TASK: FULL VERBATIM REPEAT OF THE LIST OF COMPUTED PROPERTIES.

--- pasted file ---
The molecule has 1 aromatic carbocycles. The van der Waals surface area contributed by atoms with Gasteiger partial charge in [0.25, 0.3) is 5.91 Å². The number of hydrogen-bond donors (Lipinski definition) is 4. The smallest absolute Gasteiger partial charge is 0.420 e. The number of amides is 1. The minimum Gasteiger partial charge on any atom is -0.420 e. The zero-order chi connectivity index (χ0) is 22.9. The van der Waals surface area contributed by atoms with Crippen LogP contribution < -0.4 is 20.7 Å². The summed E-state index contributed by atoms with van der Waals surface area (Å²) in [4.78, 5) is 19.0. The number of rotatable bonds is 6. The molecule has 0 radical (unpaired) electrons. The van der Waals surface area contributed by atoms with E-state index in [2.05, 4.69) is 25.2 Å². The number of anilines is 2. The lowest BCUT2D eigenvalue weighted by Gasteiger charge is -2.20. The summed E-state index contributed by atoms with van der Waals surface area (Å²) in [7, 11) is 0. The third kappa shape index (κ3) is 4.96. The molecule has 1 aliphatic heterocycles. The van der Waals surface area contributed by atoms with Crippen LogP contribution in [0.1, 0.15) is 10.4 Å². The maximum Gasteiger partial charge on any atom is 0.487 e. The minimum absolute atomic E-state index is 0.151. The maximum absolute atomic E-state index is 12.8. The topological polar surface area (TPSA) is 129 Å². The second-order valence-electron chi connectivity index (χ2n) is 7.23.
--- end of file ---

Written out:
The molecule has 1 aromatic carbocycles. The van der Waals surface area contributed by atoms with Gasteiger partial charge in [0.25, 0.3) is 5.91 Å². The number of hydrogen-bond donors (Lipinski definition) is 4. The smallest absolute Gasteiger partial charge is 0.420 e. The number of amides is 1. The minimum Gasteiger partial charge on any atom is -0.420 e. The zero-order chi connectivity index (χ0) is 22.9. The van der Waals surface area contributed by atoms with Crippen LogP contribution < -0.4 is 20.7 Å². The summed E-state index contributed by atoms with van der Waals surface area (Å²) in [4.78, 5) is 19.0. The number of rotatable bonds is 6. The molecule has 0 radical (unpaired) electrons. The van der Waals surface area contributed by atoms with E-state index in [2.05, 4.69) is 25.2 Å². The number of anilines is 2. The lowest BCUT2D eigenvalue weighted by Gasteiger charge is -2.20. The summed E-state index contributed by atoms with van der Waals surface area (Å²) in [7, 11) is 0. The third kappa shape index (κ3) is 4.96. The molecule has 1 aliphatic heterocycles. The van der Waals surface area contributed by atoms with Crippen LogP contribution in [0.1, 0.15) is 10.4 Å². The maximum Gasteiger partial charge on any atom is 0.487 e. The minimum absolute atomic E-state index is 0.151. The maximum absolute atomic E-state index is 12.8. The topological polar surface area (TPSA) is 129 Å². The second-order valence-electron chi connectivity index (χ2n) is 7.23.